How the NHS was born in Manchester 73 years ago today
An ode to our NHS on it’s 73rd birthday
Today, as our treasured National Health Service marks its 73rd anniversary, we’re taking a look back on its extensive history and the substantial role Manchester played in its creation.
Life before the NHS was a bleak one; before 1900, healthcare was typically provided by charities, poor law (the local welfare committees who operated workhouses) and a criminally unregulated private sector.
Others, including many in the lower middle class, struggled to afford treatment, relying on hospital casualty departments, kind-hearted doctors or dubious folk remedies – as a result of these archaic conditions, women frequently died during childbirth and the life expectancy for men was just forty-eight.
But in 1911, that was all set to change.
The National Insurance Act of 1911, something that many regard as the original groundworks for the NHS, was introduced and, for the first time, provided access to general practitioners for manual labourers and lower paid non-manual workers earning under a certain income.
However, this groundbreaking new system wasn’t without its flaws – fees for GPs were increasing for the middle class and wealthy who were outside the system, and the wives and children of National Insurance members were excluded, as was hospital treatment, meaning that many had to pay further fees or rely on older workers’ society insurance schemes or free, less reliable clinics for mothers and children.
Something needed to change.
Nearly two decades later, the Local Government Act 1929 gave authorities the power to transform Poor Law institutions and develop them into the modern hospitals we know today. And, fast forwarding another two decades and another world war, Aneurin Bevan was appointed as the minister of health and thus, the wheels for the UK’s first National Health Service were set in motion.
On July 5th 1948, after years of hard work from various medical and political figures who felt the current healthcare system was insufficient and needed to be revolutionised, the first NHS hospital offering free healthcare for all, regardless of class, was launched at Park Hospital Manchester – known today as Trafford General Hospital.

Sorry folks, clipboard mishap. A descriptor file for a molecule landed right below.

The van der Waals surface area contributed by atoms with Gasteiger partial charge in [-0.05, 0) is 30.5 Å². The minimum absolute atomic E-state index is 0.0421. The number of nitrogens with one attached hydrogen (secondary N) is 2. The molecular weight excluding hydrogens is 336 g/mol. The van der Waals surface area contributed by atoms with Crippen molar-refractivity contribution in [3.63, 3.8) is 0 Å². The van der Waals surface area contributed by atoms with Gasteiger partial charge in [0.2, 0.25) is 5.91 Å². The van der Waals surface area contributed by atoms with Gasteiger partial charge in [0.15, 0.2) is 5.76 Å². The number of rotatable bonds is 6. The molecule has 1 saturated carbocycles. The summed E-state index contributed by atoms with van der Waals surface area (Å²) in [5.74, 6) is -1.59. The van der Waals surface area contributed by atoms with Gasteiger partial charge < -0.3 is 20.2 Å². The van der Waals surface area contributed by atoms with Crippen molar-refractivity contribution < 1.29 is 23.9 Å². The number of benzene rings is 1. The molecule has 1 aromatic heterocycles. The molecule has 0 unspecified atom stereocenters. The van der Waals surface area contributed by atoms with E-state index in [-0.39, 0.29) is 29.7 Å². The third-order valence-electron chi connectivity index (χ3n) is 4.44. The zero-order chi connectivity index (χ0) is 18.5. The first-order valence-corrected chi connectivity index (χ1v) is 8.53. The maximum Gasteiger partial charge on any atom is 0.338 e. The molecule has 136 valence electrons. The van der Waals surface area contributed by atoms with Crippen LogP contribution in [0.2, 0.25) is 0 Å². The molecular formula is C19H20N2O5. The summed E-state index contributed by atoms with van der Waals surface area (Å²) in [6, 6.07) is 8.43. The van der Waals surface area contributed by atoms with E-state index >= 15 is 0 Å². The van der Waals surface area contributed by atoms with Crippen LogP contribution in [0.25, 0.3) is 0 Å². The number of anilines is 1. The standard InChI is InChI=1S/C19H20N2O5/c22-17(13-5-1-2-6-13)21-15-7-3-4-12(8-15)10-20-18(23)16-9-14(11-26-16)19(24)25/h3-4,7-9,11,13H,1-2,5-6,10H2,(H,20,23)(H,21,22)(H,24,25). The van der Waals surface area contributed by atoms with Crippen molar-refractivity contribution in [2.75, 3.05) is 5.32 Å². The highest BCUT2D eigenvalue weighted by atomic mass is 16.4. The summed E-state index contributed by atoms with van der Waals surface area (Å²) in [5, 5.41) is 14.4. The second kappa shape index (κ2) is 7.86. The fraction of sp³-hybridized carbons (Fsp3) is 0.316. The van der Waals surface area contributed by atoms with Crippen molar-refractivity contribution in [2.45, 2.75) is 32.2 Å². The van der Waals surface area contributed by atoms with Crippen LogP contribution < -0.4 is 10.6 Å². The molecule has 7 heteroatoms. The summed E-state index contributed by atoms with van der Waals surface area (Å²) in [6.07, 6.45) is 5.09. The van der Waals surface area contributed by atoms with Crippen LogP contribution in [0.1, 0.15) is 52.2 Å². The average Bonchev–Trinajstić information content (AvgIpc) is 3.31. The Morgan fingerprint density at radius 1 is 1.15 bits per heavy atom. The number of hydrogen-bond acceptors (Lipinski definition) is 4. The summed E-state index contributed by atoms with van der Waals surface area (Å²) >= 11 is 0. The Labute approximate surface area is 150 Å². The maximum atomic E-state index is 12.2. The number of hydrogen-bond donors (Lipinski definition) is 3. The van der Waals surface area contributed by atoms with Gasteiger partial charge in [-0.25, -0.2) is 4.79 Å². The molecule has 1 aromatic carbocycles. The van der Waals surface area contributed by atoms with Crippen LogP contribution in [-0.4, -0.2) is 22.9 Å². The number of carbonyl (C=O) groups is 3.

On that historic day, Bevan arrived to inaugurate the NHS by symbolically receiving the keys from Lancashire County Council. Nurses formed a ‘guard of honour’ outside the hospital to meet him and, from that day forward, the healthcare of the nation changed forever.
In the early days, there were of course some teething problems – not long after its launch, expenditure was already exceeding previous expectations and charges were considered for prescriptions to meet the rising costs. However, by the time the 1960s rolled around, these early adjustments were altered and it was considered to be a strong period of growth for the NHS, characterised by new developments in the availability of drugs.
Since it’s birth here in Manchester, our NHS has gone through many changes, improvements, updates and modernisation processes, with no one back in 1948 ever fathoming the way in which the service has developed, pioneered and expanded from Manchester across the entire country.
However, there’s still room for improvement.
Today, the NHS continues to face a national crisis – last years’ Covid-19 pandemic highlighted the impact that years of underfunding has had upon our health care service and the long-serving staff members and medical professionals that continue to hold it together.
In October 2020, it was revealed by the International Council of Nurses (ICN) that as many NHS nurses died from Covid than were killed during the entirety of the First World War.
But regardless of the hurdles thrown in its path, the NHS continues to valiantly serve the British public – the idea of a National Health Service once upon a time would have been unheard of, yet today we cannot imagine a life without it.
Happy 73rd birthday to our wonderful NHS!
Incredible hidden stories behind Manchester’s ‘weird and wonderful’ Empire Exchange
‘A lot of things happen in this shop that are just kind of cosmic and it’s a funny kind of place’
On the edge of Piccadilly as you turn into the Northern Quarter, there is a bizarre and strange shop that blasts vinyl records from decades long gone, with passers-by either looking and wondering or lured into its hidden cave below the Manchester pavements — it’s called Empire Exchange.
If you haven’t come across it already it’s based on Newton Street, and it’s got more weird and wonderful hidden treasures from the past than your grandparent’s attic — left as if time stood still. This secondhand collectables shop has been going for 35 years and is one of the last quirky collector’s items units left in Manchester city centre as the age of corporatism has a firm grip, slowly squeezing them out.
Its window displays are filled with mannequins wearing Thunderbirds, brass band outfits, Batman and Star Wars costumes, or ’70s Disco wigs paired with oversized sunglasses from the same era. It’s an overcrowded treasure trove, cluttered with years upon years of nostalgia, buried under long lost memories. Old scratchy records play at full pelt as they waft into the streets above and dare people to delve into its depths.